You may pass it off by saying you are simply doing the necessary, but, as you say, cancer changes you. It may change your life, but you have not allowed it to change you.

Finally, someone with the courage to say that you're not "fighting cancer" or "beating cancer." No matter how much one would want to, I'd say that's akin to tilting at windmills. Yes, the doctors and nurses are doing the fighting; my part in this (as a cancer patient) is to try to keep a positive attitude and healthy habits.

I love Ian's comment - it is fascinating once you get past the shock and grief. And Joseph seems to have a great attitude.

You're a wonderful teacher, Ronni.

As usual you are doing such a great job with your posts. The sharing of life's experience is wonderful. It helps as we age to see how others too are aging. As far as cancer, have you heard of a magazine called Cure? It is the most wonderful informed place to read about all the problems we go through as patient, and as caregivers. It's free , it's unbelievable. They are on line also. Cure .com
Bet the magazine would love your story!

I so appreciate your approach, Ronnie, as it has helped shape my response to yet another friend diagnosed with breast cancer. When she called to report the biopsy had confirmed early stage cancer, I told her what I have learned from reading you. She will not like much of what comes next, but that is nothing new in life. No need for an emotional outburst on my part.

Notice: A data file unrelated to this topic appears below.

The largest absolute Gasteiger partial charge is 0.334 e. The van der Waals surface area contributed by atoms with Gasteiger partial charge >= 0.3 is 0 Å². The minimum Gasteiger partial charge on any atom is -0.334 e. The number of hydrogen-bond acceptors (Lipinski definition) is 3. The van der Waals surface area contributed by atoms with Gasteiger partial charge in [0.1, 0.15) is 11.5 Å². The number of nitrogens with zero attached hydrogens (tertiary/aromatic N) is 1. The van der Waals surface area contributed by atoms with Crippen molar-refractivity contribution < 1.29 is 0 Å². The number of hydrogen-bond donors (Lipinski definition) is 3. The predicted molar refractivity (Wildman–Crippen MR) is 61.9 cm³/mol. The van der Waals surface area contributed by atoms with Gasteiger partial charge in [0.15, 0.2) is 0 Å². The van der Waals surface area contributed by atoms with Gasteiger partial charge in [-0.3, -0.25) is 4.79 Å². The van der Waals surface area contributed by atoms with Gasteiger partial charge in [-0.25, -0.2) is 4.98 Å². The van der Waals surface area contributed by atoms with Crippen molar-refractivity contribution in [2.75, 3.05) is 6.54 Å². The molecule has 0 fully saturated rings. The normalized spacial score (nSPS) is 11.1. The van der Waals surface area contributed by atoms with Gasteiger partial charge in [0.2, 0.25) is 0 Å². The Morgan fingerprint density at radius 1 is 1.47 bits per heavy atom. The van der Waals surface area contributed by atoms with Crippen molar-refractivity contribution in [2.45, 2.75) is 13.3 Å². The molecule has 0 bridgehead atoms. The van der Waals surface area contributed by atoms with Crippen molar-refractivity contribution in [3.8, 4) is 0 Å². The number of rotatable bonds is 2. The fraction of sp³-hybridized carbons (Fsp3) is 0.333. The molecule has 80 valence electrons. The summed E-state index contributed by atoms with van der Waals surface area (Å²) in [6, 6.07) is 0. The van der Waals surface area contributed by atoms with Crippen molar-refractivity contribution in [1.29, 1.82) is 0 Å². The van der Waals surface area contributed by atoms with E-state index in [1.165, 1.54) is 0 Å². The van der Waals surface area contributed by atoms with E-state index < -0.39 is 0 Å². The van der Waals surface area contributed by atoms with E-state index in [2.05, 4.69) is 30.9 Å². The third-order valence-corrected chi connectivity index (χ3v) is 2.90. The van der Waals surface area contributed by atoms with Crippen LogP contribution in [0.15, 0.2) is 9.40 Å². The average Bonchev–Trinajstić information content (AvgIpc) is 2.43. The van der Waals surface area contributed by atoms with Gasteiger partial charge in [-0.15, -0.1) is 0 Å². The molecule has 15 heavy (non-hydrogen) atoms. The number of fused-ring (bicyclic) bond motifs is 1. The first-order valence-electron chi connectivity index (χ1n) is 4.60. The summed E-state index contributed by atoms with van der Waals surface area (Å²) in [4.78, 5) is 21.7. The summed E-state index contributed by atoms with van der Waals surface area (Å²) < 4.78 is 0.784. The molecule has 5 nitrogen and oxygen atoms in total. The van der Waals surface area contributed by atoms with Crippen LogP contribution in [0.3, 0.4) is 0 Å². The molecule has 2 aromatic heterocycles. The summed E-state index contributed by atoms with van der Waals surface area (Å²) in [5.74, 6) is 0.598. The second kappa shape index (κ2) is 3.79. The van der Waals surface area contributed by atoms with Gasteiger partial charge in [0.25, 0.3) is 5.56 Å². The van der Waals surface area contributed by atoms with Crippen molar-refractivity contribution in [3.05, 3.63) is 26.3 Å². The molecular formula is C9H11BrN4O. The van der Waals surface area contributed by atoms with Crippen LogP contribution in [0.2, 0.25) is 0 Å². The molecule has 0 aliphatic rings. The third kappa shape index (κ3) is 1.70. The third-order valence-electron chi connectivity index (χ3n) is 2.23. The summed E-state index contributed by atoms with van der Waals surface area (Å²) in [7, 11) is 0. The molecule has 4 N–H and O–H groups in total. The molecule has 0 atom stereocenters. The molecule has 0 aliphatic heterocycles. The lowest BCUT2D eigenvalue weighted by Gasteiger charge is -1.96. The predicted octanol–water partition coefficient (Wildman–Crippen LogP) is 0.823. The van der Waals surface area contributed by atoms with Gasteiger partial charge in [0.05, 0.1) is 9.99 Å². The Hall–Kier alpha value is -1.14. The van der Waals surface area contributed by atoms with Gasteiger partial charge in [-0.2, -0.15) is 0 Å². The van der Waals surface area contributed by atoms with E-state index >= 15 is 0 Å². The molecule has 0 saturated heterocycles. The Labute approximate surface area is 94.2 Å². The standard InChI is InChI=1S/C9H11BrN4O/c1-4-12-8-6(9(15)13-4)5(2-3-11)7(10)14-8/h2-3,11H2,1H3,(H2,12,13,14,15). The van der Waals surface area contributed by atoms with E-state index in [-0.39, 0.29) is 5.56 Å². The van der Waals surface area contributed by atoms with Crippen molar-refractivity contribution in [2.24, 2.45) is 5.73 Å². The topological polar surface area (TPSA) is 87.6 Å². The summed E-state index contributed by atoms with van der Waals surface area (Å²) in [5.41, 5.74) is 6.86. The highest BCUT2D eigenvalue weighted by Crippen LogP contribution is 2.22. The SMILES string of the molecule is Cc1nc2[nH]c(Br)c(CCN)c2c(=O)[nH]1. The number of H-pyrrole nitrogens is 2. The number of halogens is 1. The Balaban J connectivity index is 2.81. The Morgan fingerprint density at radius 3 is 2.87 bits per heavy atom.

Your post today reminded me of something I read by Anna Quindlen as she spoke of loss of people, health, and other difficult life losses, "...and then we become one of those people and we are amazed. Not by our own strength, but by that indomitable ability to slog through adversity, which looks like strength from the outside, and just feels like every day when it happens to you. The older we get, the better we get at this. The older we get, the better we get at being ourselves."

Ronni, to me you are a spark that ignites. I thank you for that from the bottom of my heart.

Your mentions of Montaigne have put two new books on my reading list, thankyou! And I'm interested to hear the voice of one who, like myself doesn't feel inclined to fight life's adversities, but rather to study them, and self in relation to them. Taking on the fighter's stance feels like another burden. It's a deep topic, I don't really understand it, perhaps it's simply an individual matter. Thich Nhat Han writes that if we have self compassion all else will follow, in relation to ourselves and others.

I echo Bert, you're a wonderful teacher, opening the little and big mysteries, thereby helping us all to peek and wonder and think and share. Love to you.

Ruth, in regard to your post today, the name of the web site is "Cure Today", and it seems to be a wonderful resource for contemplation of one's medical condition.

Ronnie, I do believe that time is a healer. Although you will always have what you have gone through for the rest of your life, the blow will soften as " time goes by".

Very best wishes, Estelle R.

I am loving the words you write. I am an infrequent commenter, but a constant reader.